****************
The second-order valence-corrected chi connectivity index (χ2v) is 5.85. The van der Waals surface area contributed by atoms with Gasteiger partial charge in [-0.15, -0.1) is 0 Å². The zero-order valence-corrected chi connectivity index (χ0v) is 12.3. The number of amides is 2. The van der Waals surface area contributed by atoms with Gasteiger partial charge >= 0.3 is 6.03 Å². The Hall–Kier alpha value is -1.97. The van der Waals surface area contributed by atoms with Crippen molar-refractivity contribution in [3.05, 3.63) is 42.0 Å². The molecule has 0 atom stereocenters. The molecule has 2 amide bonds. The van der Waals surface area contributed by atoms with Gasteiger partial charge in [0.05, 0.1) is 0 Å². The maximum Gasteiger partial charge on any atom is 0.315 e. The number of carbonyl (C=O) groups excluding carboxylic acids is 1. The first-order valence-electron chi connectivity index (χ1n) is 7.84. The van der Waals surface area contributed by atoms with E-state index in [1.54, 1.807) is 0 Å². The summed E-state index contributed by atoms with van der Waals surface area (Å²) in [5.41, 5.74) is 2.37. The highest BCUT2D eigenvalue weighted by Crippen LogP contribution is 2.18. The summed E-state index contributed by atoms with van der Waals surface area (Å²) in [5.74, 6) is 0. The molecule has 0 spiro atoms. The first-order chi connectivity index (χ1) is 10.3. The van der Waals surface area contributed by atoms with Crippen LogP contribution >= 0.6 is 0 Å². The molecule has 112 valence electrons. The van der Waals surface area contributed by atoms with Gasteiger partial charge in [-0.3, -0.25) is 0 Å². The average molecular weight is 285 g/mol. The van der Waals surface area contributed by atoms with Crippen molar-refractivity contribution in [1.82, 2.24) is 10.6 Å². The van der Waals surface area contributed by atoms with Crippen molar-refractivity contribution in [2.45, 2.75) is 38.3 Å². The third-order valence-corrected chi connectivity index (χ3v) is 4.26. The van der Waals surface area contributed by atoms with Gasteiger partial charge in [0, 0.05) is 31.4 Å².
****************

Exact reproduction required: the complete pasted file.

The second-order valence-corrected chi connectivity index (χ2v) is 5.85. The van der Waals surface area contributed by atoms with Gasteiger partial charge in [-0.15, -0.1) is 0 Å². The zero-order valence-corrected chi connectivity index (χ0v) is 12.3. The number of amides is 2. The van der Waals surface area contributed by atoms with Gasteiger partial charge >= 0.3 is 6.03 Å². The Hall–Kier alpha value is -1.97. The van der Waals surface area contributed by atoms with Crippen molar-refractivity contribution in [3.05, 3.63) is 42.0 Å². The molecule has 0 atom stereocenters. The molecule has 2 amide bonds. The van der Waals surface area contributed by atoms with Gasteiger partial charge in [0.05, 0.1) is 0 Å². The maximum Gasteiger partial charge on any atom is 0.315 e. The number of carbonyl (C=O) groups excluding carboxylic acids is 1. The first-order valence-electron chi connectivity index (χ1n) is 7.84. The van der Waals surface area contributed by atoms with E-state index in [1.54, 1.807) is 0 Å². The summed E-state index contributed by atoms with van der Waals surface area (Å²) in [5.41, 5.74) is 2.37. The highest BCUT2D eigenvalue weighted by Crippen LogP contribution is 2.18. The summed E-state index contributed by atoms with van der Waals surface area (Å²) in [5.74, 6) is 0. The molecule has 0 spiro atoms. The first-order chi connectivity index (χ1) is 10.3. The van der Waals surface area contributed by atoms with Crippen LogP contribution >= 0.6 is 0 Å². The molecule has 112 valence electrons. The van der Waals surface area contributed by atoms with Gasteiger partial charge in [-0.3, -0.25) is 0 Å². The average molecular weight is 285 g/mol. The van der Waals surface area contributed by atoms with Crippen molar-refractivity contribution in [1.82, 2.24) is 10.6 Å². The van der Waals surface area contributed by atoms with Crippen molar-refractivity contribution in [2.45, 2.75) is 38.3 Å². The third-order valence-corrected chi connectivity index (χ3v) is 4.26. The van der Waals surface area contributed by atoms with Gasteiger partial charge in [0, 0.05) is 31.4 Å².